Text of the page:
This enables the system to surface up almost limitless variations of suspicious behaviour. And inside, the brain that run everything is the Abnormality Detection Algorithm.
“Our Abnormality Detection Algorithm is based on a unique and novel approach. We have adapted it for surveillance videos where multiple motion patterns are occurring simultaneously.” he says.
“It can effectively infer their various patterns and starting times. Since the system is autonomous, it provides the means to automatically analyse hours of video easily,” he adds.
In addition to detecting criminal patterns, the ARVAS claims to be able to “discover events which have safety implications”, “alert rare and inconsistent occurrences that could signify an unauthorised activity taking place,” and, check this – “surface inconsistencies and defects occurring in the video streams.”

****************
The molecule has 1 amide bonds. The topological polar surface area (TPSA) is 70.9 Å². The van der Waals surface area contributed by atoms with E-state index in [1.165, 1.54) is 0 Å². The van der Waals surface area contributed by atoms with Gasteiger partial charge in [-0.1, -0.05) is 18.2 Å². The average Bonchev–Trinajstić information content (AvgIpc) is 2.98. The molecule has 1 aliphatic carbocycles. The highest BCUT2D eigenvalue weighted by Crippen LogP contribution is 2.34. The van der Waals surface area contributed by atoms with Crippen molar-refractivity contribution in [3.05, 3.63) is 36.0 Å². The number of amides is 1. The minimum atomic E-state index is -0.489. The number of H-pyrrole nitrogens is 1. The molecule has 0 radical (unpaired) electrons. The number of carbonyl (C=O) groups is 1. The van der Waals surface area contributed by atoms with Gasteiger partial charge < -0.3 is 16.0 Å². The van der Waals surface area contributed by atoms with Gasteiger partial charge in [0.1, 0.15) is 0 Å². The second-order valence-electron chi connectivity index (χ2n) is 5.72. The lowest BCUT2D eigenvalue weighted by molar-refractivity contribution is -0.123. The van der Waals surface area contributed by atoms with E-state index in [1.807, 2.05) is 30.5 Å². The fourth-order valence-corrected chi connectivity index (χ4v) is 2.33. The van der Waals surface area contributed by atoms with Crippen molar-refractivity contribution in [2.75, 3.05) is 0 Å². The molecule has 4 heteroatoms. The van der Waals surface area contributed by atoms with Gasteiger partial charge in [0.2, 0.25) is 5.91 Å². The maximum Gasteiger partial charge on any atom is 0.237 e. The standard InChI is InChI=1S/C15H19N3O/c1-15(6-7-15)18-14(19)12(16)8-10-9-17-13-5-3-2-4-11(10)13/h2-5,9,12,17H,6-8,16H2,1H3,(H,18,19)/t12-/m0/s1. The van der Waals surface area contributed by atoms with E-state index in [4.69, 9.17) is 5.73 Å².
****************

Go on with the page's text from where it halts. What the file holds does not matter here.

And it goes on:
Looks like Keanu Reeves in Speed would have lucked out if ARVAS was installed in the bus.
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What if there is an error?
Obviously, no system is without its flaws and hiccups from time to time. I posed this question to Looi about the implications of raising a false alarm, and whether ARVAS can ensure that its detection is accurate.
“Before we ask whether we are detecting ‘suspicious criminal activity accurately’, the question is whether we are even surfacing enough suspicious activities from the thousands of CCTV video streams for scrutiny. Vi Dimensions’ technology fills this gap by trying to discover as many unusual and suspicious activities as possible without having the CCTV operators manually go through each camera. The CCTV operator then reviews and checks if this ‘suspicious activity’ surfaced is indeed a potential security threat they have to act upon,” Looi explains.